GUEST POST: Citing a recent article in the British Medical Journal, London colleague Tony Lobl adds additional insight regarding the concerning trend of over-diagnosing patients.
I have recently suffered from the symptoms of “Cable Creep”. This is when you look at your cable service bill – for TV, broadband, and phone line – and realise that you have accepted various upgrades to various parts of your digital uptake through various inducements and have ended up paying more than you want…for much more than you actually need.
“Cable Creep” is a relatively benign condition, only causing mild perplexity to your monetary calculations and an acute but brief sense of dizziness in your monthly budget analysis. But is there a cure? Yes, there is a new pill on the market called an antigullibleolis that stops you from saying ‘yes’ to alluring digital carrots being dangled before your eyes.
So, okay. Nobody is offering a drug to curb digital allurement induced overuse of your purchasing power. I guess I just have to call up the cable company and politely convince them that they might want to consider squeezing me back into a previous package that actually fitted my needs – or else wave goodbye to a (previously) loyal customer when contract renewal time comes along!
But the lowering of the threshold of what is considered to constitute a disease that triggers a perceived need for medical treatment has been falling over time to a point where the above treatment may not be too far off! In fact many medical commentators are now saying the threshold is way too low for…well, for the good of the public’s health!
Here in the UK – under a categorisation of “Medicalisation” – the peer reviewedBritish Medical Journal has just published an article called A new deal on disease definition by Ray Moynihan, who is “an author, journalist, and conjoint lecturer”.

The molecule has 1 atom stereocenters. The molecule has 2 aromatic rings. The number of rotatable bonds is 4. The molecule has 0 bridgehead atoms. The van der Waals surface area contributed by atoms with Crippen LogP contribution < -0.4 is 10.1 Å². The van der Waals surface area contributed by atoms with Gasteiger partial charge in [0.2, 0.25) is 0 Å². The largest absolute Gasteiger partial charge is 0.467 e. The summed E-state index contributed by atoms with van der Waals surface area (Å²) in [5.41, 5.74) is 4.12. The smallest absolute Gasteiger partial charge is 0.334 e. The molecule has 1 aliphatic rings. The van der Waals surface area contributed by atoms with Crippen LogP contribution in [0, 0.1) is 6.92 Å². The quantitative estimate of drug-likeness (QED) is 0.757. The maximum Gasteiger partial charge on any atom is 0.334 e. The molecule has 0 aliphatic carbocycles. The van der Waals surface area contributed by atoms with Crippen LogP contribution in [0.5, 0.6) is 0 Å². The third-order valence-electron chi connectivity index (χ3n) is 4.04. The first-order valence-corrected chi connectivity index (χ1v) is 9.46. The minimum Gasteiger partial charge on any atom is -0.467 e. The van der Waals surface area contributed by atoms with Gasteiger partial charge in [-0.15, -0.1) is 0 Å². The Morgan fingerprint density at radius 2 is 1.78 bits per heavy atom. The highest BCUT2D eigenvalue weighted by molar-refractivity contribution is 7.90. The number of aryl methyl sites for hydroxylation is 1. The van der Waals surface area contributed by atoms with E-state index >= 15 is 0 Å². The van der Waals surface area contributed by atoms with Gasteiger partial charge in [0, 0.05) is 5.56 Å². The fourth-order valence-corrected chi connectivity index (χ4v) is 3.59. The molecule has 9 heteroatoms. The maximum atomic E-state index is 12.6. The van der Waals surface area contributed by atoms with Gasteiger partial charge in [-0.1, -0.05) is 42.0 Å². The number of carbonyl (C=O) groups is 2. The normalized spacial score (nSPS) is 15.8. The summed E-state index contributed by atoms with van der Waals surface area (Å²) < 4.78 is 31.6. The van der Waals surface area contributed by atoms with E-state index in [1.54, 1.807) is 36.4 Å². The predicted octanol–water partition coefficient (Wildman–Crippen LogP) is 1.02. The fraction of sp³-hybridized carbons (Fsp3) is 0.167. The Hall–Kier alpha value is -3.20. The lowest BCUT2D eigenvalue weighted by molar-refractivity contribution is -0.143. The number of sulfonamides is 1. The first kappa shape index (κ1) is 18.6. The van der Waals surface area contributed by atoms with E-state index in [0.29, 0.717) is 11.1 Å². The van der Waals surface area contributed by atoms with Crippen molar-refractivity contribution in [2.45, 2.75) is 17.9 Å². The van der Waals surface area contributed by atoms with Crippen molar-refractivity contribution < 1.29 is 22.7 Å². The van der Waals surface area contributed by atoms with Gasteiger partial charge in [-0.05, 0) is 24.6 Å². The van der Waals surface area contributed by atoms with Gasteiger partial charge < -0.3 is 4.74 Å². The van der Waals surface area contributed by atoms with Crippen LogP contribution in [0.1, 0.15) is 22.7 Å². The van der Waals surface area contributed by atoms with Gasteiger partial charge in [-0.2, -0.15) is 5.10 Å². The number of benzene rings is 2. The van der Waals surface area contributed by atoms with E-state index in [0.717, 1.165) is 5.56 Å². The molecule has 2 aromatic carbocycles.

In his fascinating written diagnosis of the state of medical diagnosis today, the author reports:
…a growing scrutiny of the seemingly well meaning march of medicalisation suggests we may sometimes be pushing boundaries too wide, and setting treatment thresholds so low, that people with mild problems or modest risks are exposed to the harms and costs of treatment with little or no benefit.2
An equally forthright opinion piece in the LA Times by H. Gilbert Welch – a practising physician who is also a professor of medicine at the Dartmouth Institute for Health Policy and Clinical Practice – concurs. His article, Diagnosis as disease points out:
Low diagnostic thresholds lead people who feel well to be labeled as unwell. Not surprisingly, some subsequently feel less well. In short, low diagnostic thresholds introduce more “dis”-ease into the population. Does that sound like a good thing for a “healthcare” system to do? Diagnostic thresholds that are set too low lead in turn to a bigger problem: treatment thresholds that are too low…
And he goes on to give examples of why:
…low thresholds have a way of leading to treatments that are worse than the disease.
Dr Welch is also author of Overdiagnosed: Making People Sick in the Pursuit of Health, which has received mostly 5-star reviews in the customer review pages on Amazon.com.
While “Cable Creep” might not exist as a disease, “Mission creep” does exist as a problem in many well-meaning problem-solving endeavours, from military interventions to welfare dependency. Is medical diagnosis another well-intentioned activity that is creeping beyond society’s comfort level?
As someone who has not had a medical diagnosis for over 30 years now, due to a different healthcare choice – spiritual care – I am perhaps not best placed to comment on different gradations of such diagnosis…
However, I am in a position to comment on how liberating it has been to me to exchange the medical diagnoses of my youth and early twenties – which I found could induce fear and frustration and fan the flames of self-consciousness – for what I would call a spiritual self-awareness that pays attention to the need, but seeks to address it through spiritual avenues. These include getting to understand the nature of God better, getting a better handle on what it means to be part of God’s (loved) creation, and growing spiritually in the application of these ideas to my own needs and the needs of others.
The heartening thing that you learn through this approach is that health really is the norm! Knowing this, and knowing how to evidence it in good health is surely what we all want, need and deserve, rather than lowering thresholds for the definition of disease.
For the sake of the improved health that everyone is so fervently seeking, let’s hope that any medical diagnosis mission creep…might just creep right back!
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